The Federal Government may have succeeded in cleaning up the woeful private vocational education sector, but now faces a fresh issue in its quest to protect the $35 billion foreign student trade.
The problem is that too many students are deficient in English and given most courses are taught in the Queen’s language, it’s not exactly a shortcoming that Google Translate can rectify.
Last year Australia hosted 179,342 foreign students learning English, an increase of 1 per cent on the previous year and a 10 per cent rise on four years ago. It’s a $2.4 billion-a-year industry.
Students who come directly to higher education courses need to have passed a so-called high stakes test called International English Language Testing System IELTS (or similar).
But many come here to learn English first in view of vocational educational courses, in which case the testing is up to the institutions.
While students ultimately are supposed to have English proficiency, the issue has been inflamed by the willingness of some institutions to lower their standards to keep the students – and the dollars – flowing. Students in effect are lured to sub-standard foundation programs that do not give them the adequate English skills to complete their studies.
With Canberra concerned about the impact on Australia’s reputation as a prized education destination, another crackdown looms as part of a broader review initiated by federal education minister Dan Tehan.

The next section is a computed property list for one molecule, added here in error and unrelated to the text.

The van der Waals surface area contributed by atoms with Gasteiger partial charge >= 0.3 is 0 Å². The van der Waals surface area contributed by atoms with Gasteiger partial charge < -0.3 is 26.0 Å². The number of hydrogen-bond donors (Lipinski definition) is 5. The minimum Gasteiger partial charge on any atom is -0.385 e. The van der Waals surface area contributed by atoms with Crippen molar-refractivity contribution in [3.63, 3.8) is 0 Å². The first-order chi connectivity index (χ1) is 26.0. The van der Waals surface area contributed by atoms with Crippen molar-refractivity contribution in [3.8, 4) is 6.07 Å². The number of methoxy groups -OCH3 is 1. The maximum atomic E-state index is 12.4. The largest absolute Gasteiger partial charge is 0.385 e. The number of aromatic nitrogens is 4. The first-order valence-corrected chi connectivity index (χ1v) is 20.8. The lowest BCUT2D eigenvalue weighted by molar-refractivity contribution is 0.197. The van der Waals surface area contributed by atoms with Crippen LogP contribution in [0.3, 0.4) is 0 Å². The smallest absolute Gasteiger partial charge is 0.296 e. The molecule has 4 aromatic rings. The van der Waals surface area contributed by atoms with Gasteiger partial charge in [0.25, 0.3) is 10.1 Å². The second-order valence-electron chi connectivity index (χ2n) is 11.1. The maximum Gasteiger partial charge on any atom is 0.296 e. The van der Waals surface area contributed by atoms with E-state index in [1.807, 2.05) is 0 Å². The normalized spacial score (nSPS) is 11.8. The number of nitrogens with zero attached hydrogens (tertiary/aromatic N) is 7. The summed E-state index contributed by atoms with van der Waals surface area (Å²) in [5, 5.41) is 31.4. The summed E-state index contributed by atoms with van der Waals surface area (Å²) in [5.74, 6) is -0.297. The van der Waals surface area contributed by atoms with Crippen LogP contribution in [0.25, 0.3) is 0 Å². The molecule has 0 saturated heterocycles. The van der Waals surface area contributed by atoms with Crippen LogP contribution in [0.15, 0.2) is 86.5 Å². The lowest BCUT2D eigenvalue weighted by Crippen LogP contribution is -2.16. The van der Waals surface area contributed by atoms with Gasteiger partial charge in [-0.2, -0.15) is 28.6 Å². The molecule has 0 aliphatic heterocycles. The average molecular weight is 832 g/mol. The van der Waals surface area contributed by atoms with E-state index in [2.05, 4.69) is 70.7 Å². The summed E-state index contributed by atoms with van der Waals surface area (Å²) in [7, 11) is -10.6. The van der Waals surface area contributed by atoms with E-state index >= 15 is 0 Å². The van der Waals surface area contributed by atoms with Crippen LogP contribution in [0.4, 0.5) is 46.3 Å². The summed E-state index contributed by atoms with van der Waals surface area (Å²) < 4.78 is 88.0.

Last year, the government toughened requirements for intensive English language courses that enable direct entry into universities.
Against this backdrop, iCollege (ICT, 5.7c) and its TestEd arm last month signed a deal with Cambridge University’s Cambridge Assessment English to become Cambridge’s quasi exclusive seller of its Linguaskill tests in Australia.
The tests are an easy and accredited means for colleges and employers to appraise regularly their students’ and workers’ English skills.
Cambridge Assessment English, the British Council and our very own IDP Education (IEL, $16.40) own the better-known International English Language Testing Systems, or IELTS, a so-called ‘high stakes’ test used to appraise would-be or newly-arrived migrants (IELTS is one of five such tests accepted by the Department of Home Affairs).
As well as bearing the Cambridge imprimatur, the digital-based Linguaskill tests can be done remotely over the computer, with the results correlating to the IELTS test. The test is also accepted by Europe’s English gatekeeper, the Common European Framework of Reference.
iCollege chair Simon Tolhurst says: “There’s no subjectivity about it.”
Arguably iCollege’s biggest selling point is that Linguaskill is cheaper, at $120 to $160 per test. That makes it more palatable for ongoing testing.
All four skills (speaking, writing, reading and listening) are computer-delivered, whereas, for the high-stakes tests, oral tests are usually conducted face-to-face with a qualified assessor.
iCollege estimates an addressable annual market of 50,000 tests per annum, which at an average of $160 a throw equates to revenue of $8 million.
Tolhurst cautions the 50,000 estimate “could be higher or could be lower”. It all depends on the take-up level from the colleges and employers. “But we didn’t do this deal without testing the market,” he says. “There seems to be genuine interest among the various groups.”